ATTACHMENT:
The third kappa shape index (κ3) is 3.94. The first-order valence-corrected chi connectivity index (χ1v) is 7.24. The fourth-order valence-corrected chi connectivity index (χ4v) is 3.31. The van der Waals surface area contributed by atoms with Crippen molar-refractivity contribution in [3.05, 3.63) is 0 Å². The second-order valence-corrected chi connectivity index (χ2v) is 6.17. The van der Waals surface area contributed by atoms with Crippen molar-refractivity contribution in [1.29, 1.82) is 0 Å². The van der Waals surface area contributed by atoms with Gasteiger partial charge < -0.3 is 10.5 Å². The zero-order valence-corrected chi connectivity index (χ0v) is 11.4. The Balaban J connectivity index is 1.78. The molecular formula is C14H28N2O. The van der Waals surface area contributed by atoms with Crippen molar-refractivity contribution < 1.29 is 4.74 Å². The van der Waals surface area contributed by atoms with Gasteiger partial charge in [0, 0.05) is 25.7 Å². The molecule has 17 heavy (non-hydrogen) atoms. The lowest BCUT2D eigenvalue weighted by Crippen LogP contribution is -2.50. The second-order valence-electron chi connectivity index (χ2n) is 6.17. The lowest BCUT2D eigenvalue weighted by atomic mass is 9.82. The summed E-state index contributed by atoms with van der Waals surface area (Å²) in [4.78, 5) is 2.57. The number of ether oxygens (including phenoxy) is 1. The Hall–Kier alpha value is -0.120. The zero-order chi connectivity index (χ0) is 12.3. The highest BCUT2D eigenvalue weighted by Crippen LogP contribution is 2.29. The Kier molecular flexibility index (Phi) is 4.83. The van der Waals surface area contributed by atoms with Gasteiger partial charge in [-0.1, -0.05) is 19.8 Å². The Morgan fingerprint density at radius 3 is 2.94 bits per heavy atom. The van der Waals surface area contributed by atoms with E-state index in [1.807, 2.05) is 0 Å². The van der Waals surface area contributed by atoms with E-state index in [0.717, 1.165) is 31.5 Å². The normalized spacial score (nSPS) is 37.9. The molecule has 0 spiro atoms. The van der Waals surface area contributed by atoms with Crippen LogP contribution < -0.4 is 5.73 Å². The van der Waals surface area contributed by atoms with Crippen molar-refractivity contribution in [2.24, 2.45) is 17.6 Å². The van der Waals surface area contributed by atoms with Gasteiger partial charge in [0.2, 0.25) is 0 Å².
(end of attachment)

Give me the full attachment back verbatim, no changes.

The third kappa shape index (κ3) is 3.94. The first-order valence-corrected chi connectivity index (χ1v) is 7.24. The fourth-order valence-corrected chi connectivity index (χ4v) is 3.31. The van der Waals surface area contributed by atoms with Crippen molar-refractivity contribution in [3.05, 3.63) is 0 Å². The second-order valence-corrected chi connectivity index (χ2v) is 6.17. The van der Waals surface area contributed by atoms with Crippen molar-refractivity contribution in [1.29, 1.82) is 0 Å². The van der Waals surface area contributed by atoms with Gasteiger partial charge < -0.3 is 10.5 Å². The zero-order valence-corrected chi connectivity index (χ0v) is 11.4. The Balaban J connectivity index is 1.78. The molecular formula is C14H28N2O. The van der Waals surface area contributed by atoms with Crippen molar-refractivity contribution < 1.29 is 4.74 Å². The van der Waals surface area contributed by atoms with Gasteiger partial charge in [0, 0.05) is 25.7 Å². The molecule has 17 heavy (non-hydrogen) atoms. The lowest BCUT2D eigenvalue weighted by Crippen LogP contribution is -2.50. The second-order valence-electron chi connectivity index (χ2n) is 6.17. The lowest BCUT2D eigenvalue weighted by atomic mass is 9.82. The summed E-state index contributed by atoms with van der Waals surface area (Å²) in [4.78, 5) is 2.57. The number of ether oxygens (including phenoxy) is 1. The Hall–Kier alpha value is -0.120. The zero-order chi connectivity index (χ0) is 12.3. The highest BCUT2D eigenvalue weighted by Crippen LogP contribution is 2.29. The Kier molecular flexibility index (Phi) is 4.83. The van der Waals surface area contributed by atoms with Gasteiger partial charge in [-0.1, -0.05) is 19.8 Å². The Morgan fingerprint density at radius 3 is 2.94 bits per heavy atom. The van der Waals surface area contributed by atoms with E-state index in [1.807, 2.05) is 0 Å². The van der Waals surface area contributed by atoms with E-state index in [0.717, 1.165) is 31.5 Å². The normalized spacial score (nSPS) is 37.9. The molecule has 0 spiro atoms. The van der Waals surface area contributed by atoms with Crippen LogP contribution < -0.4 is 5.73 Å². The van der Waals surface area contributed by atoms with Crippen molar-refractivity contribution in [2.24, 2.45) is 17.6 Å². The van der Waals surface area contributed by atoms with Gasteiger partial charge in [0.2, 0.25) is 0 Å².